Today I met up with Jay for a morning at the Gyeongbokgung Palace. Jay is an adorable spirit who happens to be the wife of the owner of the apartment where I will be moving to on Monday in preparation of Rain’s military discharge. See, the apartment is apparently walking distance from DEMA. Convenient. Oh yes, I’ve done my homework. It is amazing (but not surprising) that Rain makes an appearance in just about every single post! He sidetracks me all the time! But, okay, let’s regroup and talk about the Palace, because it was pretty awesome!
Gyeongbokgung Palace was founded in 1395 just three years after the Joseon Dynasty was founded and it served as the main palace for more than 500 years. I thought the grounds of the palace were truly lovely. I was having flashbacks of Arang & The Magistrate, Chuno, and Faith because there were areas in the compound that looked quite familiar! I asked Jay (who is a film major) if dramas and films are allowed to be filmed on the palace grounds and sure enough, they are. I really like sageuks, a lot so I was thrilled to check out this palace.
Strewn around the palace were various stone carvings, animals to be exact. As it turns out four were actual guardians of the palace – the Black Tortoise (Guardian of the north), the White Tiger (Guardian of the west), the Blue Dragon (Guardian of the east) and the Red Peacock (Guardian of the south). I captured one:
The Blue Dragon (I dig dragons, dragons are cool):
There were 12 other stone carved animals about the palace and these animals represented the 12 animals of the Chinese zodiac. They were in place to guard the main hall of the palace and to also guard the royal family from evil. I grabbed a couple.
The tiger (this is my Chinese zodiac sign):
And, the rooster:
King Sejong, the 4th King of the Joseon Dynasty, ruled from 1418 until 1450. Every day of his rule, he held a meeting from 3am until 5am in “Sajeongjeon” which was one of the buildings on the compound. Sajeongjeon means “hall where the king should think deeply before deciding what is right or wrong.” To me, that almost sounds like a meditation practice so I am just going believe King Sejong was a yogi! Here is a shot of Sajeongjeon:
When I looked into the main hall of the palace I was having Faith flashbacks and almost expected to see Lee Min Ho come storming in. That would have been epic! But, he didn’t. The main hall or “Geunjeongjeon” held everything from meetings to receptions with foreign envoys to the king’s affairs of state – but most importantly, this is where the coronation ceremony took place. Geunjeongjeon translated means: “all affairs will be properly managed if Your Majesty demonstrates diligence.” Geunjeongjeon:
King Gojong, the 26th King of Joseon, had a palace within the palace constructed and I thought this area was remarkably beautiful. Sitting in a square pond strewn with lotus flowers is a pavilion called Hyangwonjeong which was built in 1873. Originally there was a bridge that connected Hyangwonjeong to Geoncheongung. Geoncheongung was a separate living quarter for the king and queen. That structure was dismantled in 1909 because in 1895, it was here Queen Myeongseong was assassinated. The beautiful pavilion remained:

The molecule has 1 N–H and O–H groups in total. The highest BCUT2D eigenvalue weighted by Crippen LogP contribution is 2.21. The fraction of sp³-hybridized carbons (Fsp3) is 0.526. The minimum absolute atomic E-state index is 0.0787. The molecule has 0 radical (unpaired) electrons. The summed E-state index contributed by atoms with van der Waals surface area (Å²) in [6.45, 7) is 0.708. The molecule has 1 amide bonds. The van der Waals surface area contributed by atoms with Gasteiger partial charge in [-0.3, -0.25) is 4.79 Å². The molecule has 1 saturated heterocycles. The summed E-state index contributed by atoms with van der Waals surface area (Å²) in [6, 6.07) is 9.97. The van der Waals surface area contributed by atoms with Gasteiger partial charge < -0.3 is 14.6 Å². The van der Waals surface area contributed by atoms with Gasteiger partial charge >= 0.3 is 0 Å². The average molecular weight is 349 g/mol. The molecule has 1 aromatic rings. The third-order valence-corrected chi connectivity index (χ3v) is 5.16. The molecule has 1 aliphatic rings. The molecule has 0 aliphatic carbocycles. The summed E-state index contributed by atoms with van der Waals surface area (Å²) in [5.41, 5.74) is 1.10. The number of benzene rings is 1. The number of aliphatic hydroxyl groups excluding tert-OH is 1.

I swear I think Gyeonghoeru Pavilion was used in filming some portions of Chuno!! This is where the king threw banquets for foreign envoys. It was burned down in 1592 but was rebuilt in 1867 and was built according to the principles of I Ching.
On the palace grounds there are a couple of terraces but this one in particular housed huge earthenware jars. Back in the day, these jars held various contents and their size determined what the contents were: the largest jars were for soy sauce, the next for salted fish, and the smallest for soybean paste.
I enjoyed walking the grounds of this palace so much. It is the oldest palace in Seoul so lots of juicy history behind it. Here are a few more pictures:
While I was waiting for Jay to arrive there was actually a changing of the palace guard and I did not realize it until the end that there was also a satto sitting high up in one of the buildings watching over the changing!! I could have had my full on satto moment, but I missed it!!! Here are some pictures of the palace guard changing:
The city skyline kind of takes you out of the moment but it was still rather cool.
Wait!! Check it out closely, but you can see the Satto sitting up in that pavilion overlooking everything!! If you look directly over that center archway, he is there! Satttoooooo!! LOL!
As we left, there were more palace guards standing in front of the entry way. Yes, there were tourists (and locals alike) taking pictures with these guys. This guard was the tallest and just stood out – so cool!! 🙂
For a sageuk-lover, I truly enjoyed visiting the Gyeongbokgung Palace. Meeting Jay and spending the morning with her was also pretty cool because I made a new friend and Seoul contact. Don’t know where my adventures will take me tomorrow but I am sure I will have something to share!